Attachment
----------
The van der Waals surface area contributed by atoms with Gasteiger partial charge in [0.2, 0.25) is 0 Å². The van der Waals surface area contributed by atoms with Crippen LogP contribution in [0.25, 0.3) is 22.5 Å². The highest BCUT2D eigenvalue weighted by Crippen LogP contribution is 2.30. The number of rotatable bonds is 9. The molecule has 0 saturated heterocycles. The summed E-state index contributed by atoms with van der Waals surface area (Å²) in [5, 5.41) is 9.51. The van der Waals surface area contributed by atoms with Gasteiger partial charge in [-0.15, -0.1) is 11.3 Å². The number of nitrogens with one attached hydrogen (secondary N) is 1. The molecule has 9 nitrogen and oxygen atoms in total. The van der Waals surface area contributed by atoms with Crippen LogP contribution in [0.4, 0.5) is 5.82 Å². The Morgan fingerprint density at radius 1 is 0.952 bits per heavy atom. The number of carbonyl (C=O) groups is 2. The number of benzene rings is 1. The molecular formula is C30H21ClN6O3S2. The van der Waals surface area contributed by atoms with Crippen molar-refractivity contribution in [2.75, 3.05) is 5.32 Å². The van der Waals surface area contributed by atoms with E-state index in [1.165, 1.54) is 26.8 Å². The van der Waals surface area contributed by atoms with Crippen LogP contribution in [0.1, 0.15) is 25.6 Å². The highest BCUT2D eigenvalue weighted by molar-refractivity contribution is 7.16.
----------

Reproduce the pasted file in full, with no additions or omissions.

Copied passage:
The van der Waals surface area contributed by atoms with Gasteiger partial charge in [0.2, 0.25) is 0 Å². The van der Waals surface area contributed by atoms with Crippen LogP contribution in [0.25, 0.3) is 22.5 Å². The highest BCUT2D eigenvalue weighted by Crippen LogP contribution is 2.30. The number of rotatable bonds is 9. The molecule has 0 saturated heterocycles. The summed E-state index contributed by atoms with van der Waals surface area (Å²) in [5, 5.41) is 9.51. The van der Waals surface area contributed by atoms with Gasteiger partial charge in [-0.15, -0.1) is 11.3 Å². The number of nitrogens with one attached hydrogen (secondary N) is 1. The molecule has 9 nitrogen and oxygen atoms in total. The van der Waals surface area contributed by atoms with Crippen LogP contribution in [0.4, 0.5) is 5.82 Å². The Morgan fingerprint density at radius 1 is 0.952 bits per heavy atom. The number of carbonyl (C=O) groups is 2. The number of benzene rings is 1. The molecular formula is C30H21ClN6O3S2. The van der Waals surface area contributed by atoms with Crippen molar-refractivity contribution in [2.75, 3.05) is 5.32 Å². The van der Waals surface area contributed by atoms with E-state index in [1.165, 1.54) is 26.8 Å². The van der Waals surface area contributed by atoms with Crippen LogP contribution in [0.1, 0.15) is 25.6 Å². The highest BCUT2D eigenvalue weighted by molar-refractivity contribution is 7.16.